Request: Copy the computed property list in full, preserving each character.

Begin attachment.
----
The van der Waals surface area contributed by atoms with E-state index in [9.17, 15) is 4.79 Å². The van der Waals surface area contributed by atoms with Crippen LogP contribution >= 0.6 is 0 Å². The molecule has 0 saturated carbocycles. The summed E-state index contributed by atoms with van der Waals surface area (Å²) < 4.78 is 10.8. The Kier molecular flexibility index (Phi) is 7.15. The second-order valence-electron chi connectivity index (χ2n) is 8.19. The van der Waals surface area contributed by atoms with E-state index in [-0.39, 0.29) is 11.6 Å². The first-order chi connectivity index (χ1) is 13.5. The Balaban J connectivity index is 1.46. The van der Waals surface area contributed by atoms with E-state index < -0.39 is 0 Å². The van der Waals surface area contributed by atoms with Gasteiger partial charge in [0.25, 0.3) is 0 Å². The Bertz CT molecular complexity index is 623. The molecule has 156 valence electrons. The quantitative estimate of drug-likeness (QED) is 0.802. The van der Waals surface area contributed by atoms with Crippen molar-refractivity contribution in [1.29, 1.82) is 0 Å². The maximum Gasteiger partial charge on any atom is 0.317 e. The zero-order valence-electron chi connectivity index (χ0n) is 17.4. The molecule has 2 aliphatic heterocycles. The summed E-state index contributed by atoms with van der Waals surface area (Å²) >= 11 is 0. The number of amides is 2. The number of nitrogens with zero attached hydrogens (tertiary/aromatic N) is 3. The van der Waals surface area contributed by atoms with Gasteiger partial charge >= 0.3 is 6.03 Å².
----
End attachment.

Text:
The van der Waals surface area contributed by atoms with E-state index in [9.17, 15) is 4.79 Å². The van der Waals surface area contributed by atoms with Crippen LogP contribution >= 0.6 is 0 Å². The molecule has 0 saturated carbocycles. The summed E-state index contributed by atoms with van der Waals surface area (Å²) < 4.78 is 10.8. The Kier molecular flexibility index (Phi) is 7.15. The second-order valence-electron chi connectivity index (χ2n) is 8.19. The van der Waals surface area contributed by atoms with E-state index in [-0.39, 0.29) is 11.6 Å². The first-order chi connectivity index (χ1) is 13.5. The Balaban J connectivity index is 1.46. The van der Waals surface area contributed by atoms with E-state index < -0.39 is 0 Å². The van der Waals surface area contributed by atoms with Gasteiger partial charge in [0.25, 0.3) is 0 Å². The Bertz CT molecular complexity index is 623. The molecule has 156 valence electrons. The quantitative estimate of drug-likeness (QED) is 0.802. The van der Waals surface area contributed by atoms with Crippen molar-refractivity contribution in [1.29, 1.82) is 0 Å². The maximum Gasteiger partial charge on any atom is 0.317 e. The zero-order valence-electron chi connectivity index (χ0n) is 17.4. The molecule has 2 aliphatic heterocycles. The summed E-state index contributed by atoms with van der Waals surface area (Å²) >= 11 is 0. The number of amides is 2. The number of nitrogens with zero attached hydrogens (tertiary/aromatic N) is 3. The van der Waals surface area contributed by atoms with Gasteiger partial charge >= 0.3 is 6.03 Å².